This attitude intensifies the challenge to Britain to reconsider its own tariffs. Formation of the Seven — Britain, Scandinavia, Switzerland, Austria, and Portugal — was intended to make it easier to build a bridge between the two parts of free Europe. Some kind of bridge is even more important to the rest of the Seven than to Britain. Almost half their foreign trade is with the Common Market, and if there is no bridge, they will have to trade over a tariff. Britain‘s own high tariffs could be the price of a bridge for the others.

Britain relaxes quota restrictions

The apparently inexorable pressure toward a greater liberalism is increased by the sudden disappearance of the dollar gap. The British were for a long time perplexed by America’s lack of enthusiasm for the European Free Trade Area. Now that they have a dollar surplus, they understand better.

Besides, Heathcoat Amory has been urging the reduction of British prices. His policy therefore demands fresh competition. If wages rise, imports will be necessary to mop up the extra money and reduce the risks of inflation. At Stockholm, Amory was chaffed by a French observer: “Mr. Chancellor, it is easy to lower your barriers against small countries like Denmark. Are you really prepared to do the same for the big ones?” Amory looked astounded and rather hurt. “Of course,” he said, “of course.” What was first seen as virtue has assumed the characteristics of necessity.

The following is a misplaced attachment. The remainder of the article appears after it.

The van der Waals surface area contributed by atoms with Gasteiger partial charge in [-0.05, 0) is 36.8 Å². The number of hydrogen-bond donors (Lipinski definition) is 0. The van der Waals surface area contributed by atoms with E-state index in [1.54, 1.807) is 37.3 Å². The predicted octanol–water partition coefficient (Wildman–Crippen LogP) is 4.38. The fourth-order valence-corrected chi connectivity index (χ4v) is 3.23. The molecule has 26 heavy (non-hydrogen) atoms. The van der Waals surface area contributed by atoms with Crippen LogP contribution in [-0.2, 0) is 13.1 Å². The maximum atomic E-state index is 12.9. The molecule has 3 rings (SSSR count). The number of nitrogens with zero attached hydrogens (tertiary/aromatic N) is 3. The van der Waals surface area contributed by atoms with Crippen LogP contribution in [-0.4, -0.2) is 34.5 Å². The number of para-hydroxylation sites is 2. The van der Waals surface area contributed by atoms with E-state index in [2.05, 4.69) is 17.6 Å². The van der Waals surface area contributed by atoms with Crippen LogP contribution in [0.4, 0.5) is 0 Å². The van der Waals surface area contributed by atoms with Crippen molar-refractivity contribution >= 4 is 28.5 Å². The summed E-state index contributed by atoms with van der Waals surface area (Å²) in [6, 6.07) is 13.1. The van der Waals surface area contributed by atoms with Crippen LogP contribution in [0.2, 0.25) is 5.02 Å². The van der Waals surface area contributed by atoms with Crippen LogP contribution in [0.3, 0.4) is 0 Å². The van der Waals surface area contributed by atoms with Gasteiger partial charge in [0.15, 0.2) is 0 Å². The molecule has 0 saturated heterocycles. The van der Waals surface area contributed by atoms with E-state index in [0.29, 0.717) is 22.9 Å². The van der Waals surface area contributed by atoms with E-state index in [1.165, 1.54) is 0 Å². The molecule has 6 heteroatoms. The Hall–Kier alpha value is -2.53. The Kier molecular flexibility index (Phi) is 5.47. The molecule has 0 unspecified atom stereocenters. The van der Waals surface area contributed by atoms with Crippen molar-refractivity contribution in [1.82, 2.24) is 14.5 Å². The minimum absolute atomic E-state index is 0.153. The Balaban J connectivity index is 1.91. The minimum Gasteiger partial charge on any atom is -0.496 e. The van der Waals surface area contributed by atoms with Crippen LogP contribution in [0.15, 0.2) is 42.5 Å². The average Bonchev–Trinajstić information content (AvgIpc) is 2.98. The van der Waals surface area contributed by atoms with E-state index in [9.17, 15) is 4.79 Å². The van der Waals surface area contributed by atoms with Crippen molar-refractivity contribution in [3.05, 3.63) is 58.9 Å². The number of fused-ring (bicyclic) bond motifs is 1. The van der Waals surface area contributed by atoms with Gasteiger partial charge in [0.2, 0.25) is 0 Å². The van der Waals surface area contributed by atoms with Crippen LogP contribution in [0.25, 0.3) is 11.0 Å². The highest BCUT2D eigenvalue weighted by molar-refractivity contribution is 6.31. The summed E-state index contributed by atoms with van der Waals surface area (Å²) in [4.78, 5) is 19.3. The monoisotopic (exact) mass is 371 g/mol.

Britain only recently freed almost all United States goods from quota restrictions. It now seems that there may be quite a market for American textiles, women’s fashions, Polaroid cameras, optical instruments, refrigerating and air-conditioning plants, and fresh salmon in Britain, even across the high tariff barrier. If British tariffs too were lowered, America’s compact cars would come within the range of the British purse. A trade balance could again be restored.

The new prosperity

The British purse is stouter than it has ever been before. Taxes now take a fraction under 30 per cent, instead of over 40 per cent, of national income. This actually gives the British a slight edge over both the Germans and the French (at 33 per cent). In the standard-of-living league, Britain is among the leaders, second among European countries in the number of cars per 1000 population (72) and sixth in the world rankings; first in Europe in television; third in radios.